Tenth Anniversary of Hurricane Sandy

It will be ten years this evening that the eye of Hurricane Sandy made landfall in New Jersey -- at tremendous cost to our nation. 

This blog was called the "gold standard" of Sandy coverage by the president of the American Meteorological Society as we provided early warning even though the American computer models took Sandy out to sea. 

The first post (below) was seven days before landfall. As long-time readers know, I have a general policy of not forecasting hurricanes more than five days out because of the relatively high chance of warning the wrong area. 
But, I was so concerned by the potential that the developing low pressure center -- then off the coast of South America -- I felt notification was necessary; especially since the last hurricane to strike that part of the nation was in the middle of the 20th Century. The European (ECMWF) global weather forecasting model, in that era, handled hurricanes extremely well and had Sandy striking the Middle Atlantic coast. All of the other models, including the National Weather Service's models, had the storm going harmlessly out to sea.

Four days before landfall, when many were some were still thinking the storm would go out to sea, we noted the ECMWF model's variants were clustering in the Del-Mar-Va area -- which turned out to be only about 50 miles from its eventual point of landfall..

We continued our 2-5 updates per day until landfall late Monday afternoon. The post below was approximately 54 hours before landfall with a near-perfect forecast. We, and many other weather forecasters, were doing our jobs. 

Unfortunately, the National Weather Service fumbled the ball at this point and made the ridiculous decision not to issue hurricane warnings even as a hurricane headed for the densely populated East Coast. That decision caused considerable confusion amongst the public and many officials. I interrupted the meteorological coverage of this huge threat to explain why.
The decision not to issue hurricane warnings caused NYC's Mayor Michael Bloomberg ("so [Sandy] will be less dangerous"), and others, to downplay the threat of this major storm.  

Sunday's forecast -- 28 hours before landfall -- was essentially perfect. 

Tragically, Hurricane Sandy was everything we feared when it came ashore. 
When the damage was totaled up, 
  • 4th costliest hurricane in USA's history with $70 billion in damages. 
  • 72 deaths; of which 43 occurred in New York City. Lower Manhattan flooded along with parts of the other boroughs. 
  • 650,000 homes destroyed.
  • Record early-season snows occurred in some areas -- nearly unprecedented in hurricanes -- cut off thousands.
  • 8.5 million homes and businesses lost power -- affecting 25 million people -- many for weeks and even months!

Through all of this I was traveling to Kansas City for the wedding on my niece Saturday, to St. Louis on Sunday, two St. Louis speeches on Monday (the day of landfall), and back to Wichita via I-70 on Tuesday. On Tuesday, Mindy East and I viewed a steady stream of electric service trucks headed east. Today, those service trucks would likely have been on the road two days earlier. The confusion about the threat posed by the storm delayed readiness and recovery.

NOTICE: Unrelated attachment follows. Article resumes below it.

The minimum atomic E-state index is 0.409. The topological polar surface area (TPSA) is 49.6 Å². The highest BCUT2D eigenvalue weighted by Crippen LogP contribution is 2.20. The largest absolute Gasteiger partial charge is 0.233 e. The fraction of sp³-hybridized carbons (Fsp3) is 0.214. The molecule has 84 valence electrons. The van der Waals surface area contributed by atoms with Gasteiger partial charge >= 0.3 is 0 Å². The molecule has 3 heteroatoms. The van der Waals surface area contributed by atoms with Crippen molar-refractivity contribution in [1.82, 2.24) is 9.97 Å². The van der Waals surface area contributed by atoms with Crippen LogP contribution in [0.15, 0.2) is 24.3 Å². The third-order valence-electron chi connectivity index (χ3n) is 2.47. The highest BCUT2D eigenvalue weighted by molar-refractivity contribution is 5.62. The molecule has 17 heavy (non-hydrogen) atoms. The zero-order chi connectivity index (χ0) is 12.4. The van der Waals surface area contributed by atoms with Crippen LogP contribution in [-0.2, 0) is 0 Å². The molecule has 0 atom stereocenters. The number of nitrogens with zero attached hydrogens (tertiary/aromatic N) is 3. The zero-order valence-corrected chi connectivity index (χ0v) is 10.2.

While Mindy drove, I took this photo of the line of 
electric utility trucks headed east on I-70 the day
after Hurricane Sandy made landfall.
It is often believed that the National Weather Service did not issue hurricane warnings and stopped referring to Sandy as a "hurricane" at the request of the White House due to the lack of hurricane coverage in the region's homeowners insurance policies -- especially since an election was imminent. I have no idea whether that contention is true. 

Given the issues surrounding the storm, I was part of an amazing team of scientists team appointed by the National Weather Service to assess the quality of the forecasts of Sandy and subsequent response. But, we were fired shortly after we began work. The NWS's very top management knew this group of scientists would be truthful with our findings and, evidently, that was the last thing the very top management of the National Weather Service and, its parent agency NOAA, wanted. 

The NWS appointed a second Sandy assessment team -- comprised of 100% government employees -- that issued a report over a narrower range of issues than the original team intended to examine. In 2022, far as I can determine, the NWS has stopped doing their lame post-storm assessments. 

While NOAA was spinning untruths and nonsense after the firing, it was extremely gratifying that many independent hurricane experts came to our defense. I urge you to read this piece because it was one of pieces of information that led me, five weeks later, to call for the creation of a National Disaster Review Board. The proposed board would be an independent federal agency modeled after the National Transportation Safety Board. Given the events of the past decade, the need for a National Disaster Review Board is greater than ever. 

Even considering the issues surrounding the warning and communications of Hurricane Sandy, there is no question the warnings saved hundreds, or even thousands, of lives. Congratulations to all of the meteorologists who worked so very hard on this storm. 

Important Addition: Below is a thread about the politics pertaining to Sandy w/r/t insurance policies. 
That Twitter thread, with comments, is here. This is likely why NOAA so greatly feared an honest assessment of Sandy. The original assessment group, clearly, would not have gone along with this scientific nonsense. Because several of us were from outside the government (NOAA could not have threatened us with firing or other sanction), we were dangerous. Thus, the entire group had to be fired.


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